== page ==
Fouad Ajami on respecting the end of a despot "The end of despots is always odd," writes Fouad Ajami in The Wall Street Journal, "exhilarating to those who suffered their tyrannies," and "anti-climactic" when we see that "these tyrants were petty, frightened men after all." Muammar Qaddafi grew up poor and came to power in "an era when the Arab world still believed that rough men from the military would dispense justice, upend the old order of kings and notables, and bring about a 'revolutionary' society." He "modeled himself" after Gamal Abdel Nasser of Egypt, and when Nasser died, many saw him as "inheritor of the revolutionary mantle." Oil gave him power, and slowly he set up a police state. Western powers deferred to him because of his oil, wealth, and flattery, Ajami says, but then Arab Spring broke out in Tunisia and Egypt. Qaddafi's mistake was to threaten a "bloodbath" in his own rebellious city of Benghazi, allowing America and others to take action. Obama hadn't sought this conflict, but the threat against Libya's people and the urging of Britain and France settled it. And, in fact, Tripoli should hold historical meaning for Americans, Ajami writes. Our nation's first foreign battles took place there. Americans aren't now in the mood for foreign conflict. "This awakening -- the Arab Spring -- is being second-guessed at every turn. Islamists stalk these rebellions, we are told." But America didn't start this movement, and we owe it respect. "We needn't dispatch our forces to all lands of trouble, but our burden of celebrating liberty on foreign shores endures."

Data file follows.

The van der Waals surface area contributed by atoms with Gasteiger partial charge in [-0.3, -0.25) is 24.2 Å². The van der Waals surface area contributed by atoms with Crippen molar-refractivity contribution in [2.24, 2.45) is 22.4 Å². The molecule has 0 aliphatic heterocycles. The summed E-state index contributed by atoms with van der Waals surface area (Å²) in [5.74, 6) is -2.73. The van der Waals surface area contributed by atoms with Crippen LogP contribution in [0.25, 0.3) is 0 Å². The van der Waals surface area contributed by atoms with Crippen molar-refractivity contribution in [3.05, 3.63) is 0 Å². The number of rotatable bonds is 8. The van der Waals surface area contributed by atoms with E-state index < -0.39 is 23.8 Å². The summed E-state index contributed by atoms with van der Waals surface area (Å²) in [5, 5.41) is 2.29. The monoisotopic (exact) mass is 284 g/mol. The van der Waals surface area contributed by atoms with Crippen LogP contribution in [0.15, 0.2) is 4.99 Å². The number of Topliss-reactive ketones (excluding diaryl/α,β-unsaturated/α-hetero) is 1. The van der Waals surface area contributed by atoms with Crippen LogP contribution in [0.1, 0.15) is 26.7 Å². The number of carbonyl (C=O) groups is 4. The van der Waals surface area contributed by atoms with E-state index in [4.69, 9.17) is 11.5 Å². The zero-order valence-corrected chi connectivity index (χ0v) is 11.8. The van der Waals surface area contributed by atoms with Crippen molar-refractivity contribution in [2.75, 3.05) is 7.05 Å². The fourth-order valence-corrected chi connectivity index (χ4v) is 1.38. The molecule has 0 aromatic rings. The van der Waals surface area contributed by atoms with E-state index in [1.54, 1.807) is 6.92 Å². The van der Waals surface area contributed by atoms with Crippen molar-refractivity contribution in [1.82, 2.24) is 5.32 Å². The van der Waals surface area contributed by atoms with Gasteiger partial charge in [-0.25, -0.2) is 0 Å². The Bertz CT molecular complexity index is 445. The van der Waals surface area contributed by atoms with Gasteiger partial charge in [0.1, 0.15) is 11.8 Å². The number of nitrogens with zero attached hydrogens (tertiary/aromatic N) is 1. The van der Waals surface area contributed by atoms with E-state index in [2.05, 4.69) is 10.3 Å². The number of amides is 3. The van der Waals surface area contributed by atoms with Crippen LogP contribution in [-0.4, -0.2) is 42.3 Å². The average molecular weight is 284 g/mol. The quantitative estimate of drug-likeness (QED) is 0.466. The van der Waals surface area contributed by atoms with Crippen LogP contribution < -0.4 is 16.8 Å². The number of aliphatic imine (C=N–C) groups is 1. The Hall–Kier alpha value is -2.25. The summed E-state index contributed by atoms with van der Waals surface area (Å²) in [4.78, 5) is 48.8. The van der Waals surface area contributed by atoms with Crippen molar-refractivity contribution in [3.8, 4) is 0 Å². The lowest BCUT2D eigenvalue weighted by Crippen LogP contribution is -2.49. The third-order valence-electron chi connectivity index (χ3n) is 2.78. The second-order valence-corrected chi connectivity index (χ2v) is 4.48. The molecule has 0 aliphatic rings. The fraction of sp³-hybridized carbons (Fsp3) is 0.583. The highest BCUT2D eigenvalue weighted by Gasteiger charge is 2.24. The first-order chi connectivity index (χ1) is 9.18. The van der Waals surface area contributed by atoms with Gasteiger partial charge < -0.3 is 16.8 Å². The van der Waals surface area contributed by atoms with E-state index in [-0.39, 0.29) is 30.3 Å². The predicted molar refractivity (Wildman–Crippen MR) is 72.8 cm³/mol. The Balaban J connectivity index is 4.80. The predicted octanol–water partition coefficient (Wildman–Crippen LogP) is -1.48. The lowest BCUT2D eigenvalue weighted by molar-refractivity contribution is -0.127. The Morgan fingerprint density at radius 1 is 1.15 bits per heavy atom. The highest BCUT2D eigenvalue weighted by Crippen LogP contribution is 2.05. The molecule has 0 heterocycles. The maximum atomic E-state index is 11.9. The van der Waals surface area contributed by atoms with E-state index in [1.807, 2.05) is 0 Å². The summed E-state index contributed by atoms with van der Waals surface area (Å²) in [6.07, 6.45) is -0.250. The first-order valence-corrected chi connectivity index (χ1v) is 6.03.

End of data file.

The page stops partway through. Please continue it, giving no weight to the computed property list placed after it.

Lisa Jackson on Republican polluters This year, "Republicans in the House have averaged roughly a vote every day the chamber has been in session to undermine the Environmental Protection Agency and our nation's environmental laws," writes EPA administrator Lisa Jackson in the Los Angeles Times. "[J]ust last week they voted to stop the EPA's efforts to limit mercury and other hazardous pollutants from cement plants, boilers and incinerators." The Republicans have rolled back environmental protections, claiming they prevent job creation, a job plan which Jackson calls "too dirty to fail." Republicans want to give polluters "a pass" on regulations with which many plants already comply. "The measures would indefinitely delay sensible upgrades to reduce air pollution from industrial boilers located in highly populated areas," and that could mean "the difference between sickness and health -- in some cases, life and death -- for hundreds of thousands of citizens." Many of the pollutants that could be allowed in the air cause life-threatening diseases, and Republicans want Americans to choose "between their health and the economy," even though "No credible economist links our current economic crisis -- or any economic crisis -- to tough clean-air and clean-water standards." Better, she says, to heed President Obama's idea for agencies that will revise unnecessary regulations "while ensuring that essential health protections remain intact." We could even employ Americans in installing pollution controls in outdated plants, simultaneously preventing "asthma, respiratory illness and premature deaths." In the past, Americans have treated environmental protection as "non-partisan matters." "Our environment affects red states and blue states alike. It is time for House Republicans to stop politicizing our air and water. Let's end 'too dirty to fail.'"